Epson Moverio BT-100
Projector specialists Epson are exceptionally good at video projectors. But not everyone can have a projector, and they more often than not aren't portable. So the Moverio glasses are designed to give you a projector experience, with some portable glasses.
They cost around £500 and are powered by a small box-of-tricks which runs Android. The idea here is that you can play video and music while you're in a plane, or just sitting at home, in complete privacy and with a far "larger" image than you'd get on a TV.
Big and heavy
You could hardly call the Epson Moverio light. They weight a decent amount, and it's very noticeable when you have them on your face. Your ears and nose will take all the weight, and this can lead to discomfort - and the glasses slipping off your nose.
They aren't dreadfully uncomfortable though, and despite their weight, they have a decent feel when you're wearing them. Looking down with them on is a bad idea though, as they will slide off your face.
The system is made up of two parts. The first is obviously the glasses. These have their signal cable hard-wired into them. This cable leads to a proprietary port connection, which connects to the base unit. There are also two 3.5mm jack sockets on the eyepiece, these are for the supplied earbuds.
The second part of the arrangement is the Android base unit. This is small, a little weighty and contains most of the magic. On the front, there is a trackpad that forms the main navigation for the device. There is also a directional controller, with buttons for Android's standard home, menu and back controls. There is also a brightness button, and a 2D/3D toggle.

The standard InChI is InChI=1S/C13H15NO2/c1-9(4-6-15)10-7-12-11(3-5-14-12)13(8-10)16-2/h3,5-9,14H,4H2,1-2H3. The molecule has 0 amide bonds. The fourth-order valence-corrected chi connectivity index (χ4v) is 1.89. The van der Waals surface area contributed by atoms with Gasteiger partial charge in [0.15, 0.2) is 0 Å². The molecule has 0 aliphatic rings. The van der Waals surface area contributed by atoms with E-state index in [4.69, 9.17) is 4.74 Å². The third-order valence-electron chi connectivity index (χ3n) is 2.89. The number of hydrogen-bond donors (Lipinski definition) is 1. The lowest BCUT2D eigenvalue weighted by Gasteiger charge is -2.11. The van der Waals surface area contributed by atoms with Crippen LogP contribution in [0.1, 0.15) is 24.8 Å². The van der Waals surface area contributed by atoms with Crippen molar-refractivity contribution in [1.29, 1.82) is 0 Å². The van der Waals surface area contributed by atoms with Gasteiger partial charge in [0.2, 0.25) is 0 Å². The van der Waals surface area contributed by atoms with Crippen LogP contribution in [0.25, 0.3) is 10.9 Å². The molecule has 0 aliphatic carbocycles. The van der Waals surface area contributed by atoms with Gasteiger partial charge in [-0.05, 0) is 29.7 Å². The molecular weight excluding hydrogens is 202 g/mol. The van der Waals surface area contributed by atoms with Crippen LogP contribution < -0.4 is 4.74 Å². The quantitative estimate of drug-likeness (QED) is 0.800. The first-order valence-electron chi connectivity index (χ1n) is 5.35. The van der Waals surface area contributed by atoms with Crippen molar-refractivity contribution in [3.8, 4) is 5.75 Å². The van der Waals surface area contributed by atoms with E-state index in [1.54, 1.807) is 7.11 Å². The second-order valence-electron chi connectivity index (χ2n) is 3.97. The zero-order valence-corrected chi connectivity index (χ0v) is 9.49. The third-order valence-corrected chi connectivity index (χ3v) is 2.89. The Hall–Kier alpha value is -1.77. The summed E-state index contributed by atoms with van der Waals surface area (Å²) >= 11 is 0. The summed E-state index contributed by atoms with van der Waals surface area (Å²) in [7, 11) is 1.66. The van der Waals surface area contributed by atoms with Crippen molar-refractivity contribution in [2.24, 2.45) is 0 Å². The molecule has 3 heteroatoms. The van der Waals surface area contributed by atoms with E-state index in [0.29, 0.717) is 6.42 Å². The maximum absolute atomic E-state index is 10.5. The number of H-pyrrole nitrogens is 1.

Also on this base unit are the socket to connect the glasses, a USB input, which allows the device to be charged, and a headphone socket. This is useful, because it enables you to bypass the earpieces supplied by Epson. This is something you'll want to do if you fly, because noise-cancelling headphones are essential on an aircraft.
Rubbish video support
If you only want to watch MPEG-4 files, with the .mp4 extension, then these glasses will suit you well. If you have hopes to play AVI or MKV containers, with MPEG-4 video inside then you should abandon them here.
We took an MP4 file, with 1080p resolution, and put it on the microSD card supplied. It played, although it was clearly pushing the ability of the hardware somewhat.
But give it an AVI and it won't even see the file through the gallery, and is unable to play it if you select it in the file manager. The same is true of MKVs, which more often than not is just MPEG-4 video in a more advanced container file. MKVs allow features like subtitles and multiple audio tracks to be easily contained in one file, and they're very useful.
All of this could be fixed with a software update, but we think it's a massive shame they aren't supported now. It would certainly be the biggest reason we'd avoid buying this device.
3D, picture and sound quality
Any time you have two display devices, as the Moverio does, you can easily display 3D. The system here is a little clunky though. When fed with a side-by-side 3D video, the glasses are able to turn them in to a 3D image, but only when the 2D to 3D button is pressed. There's no auto-detection.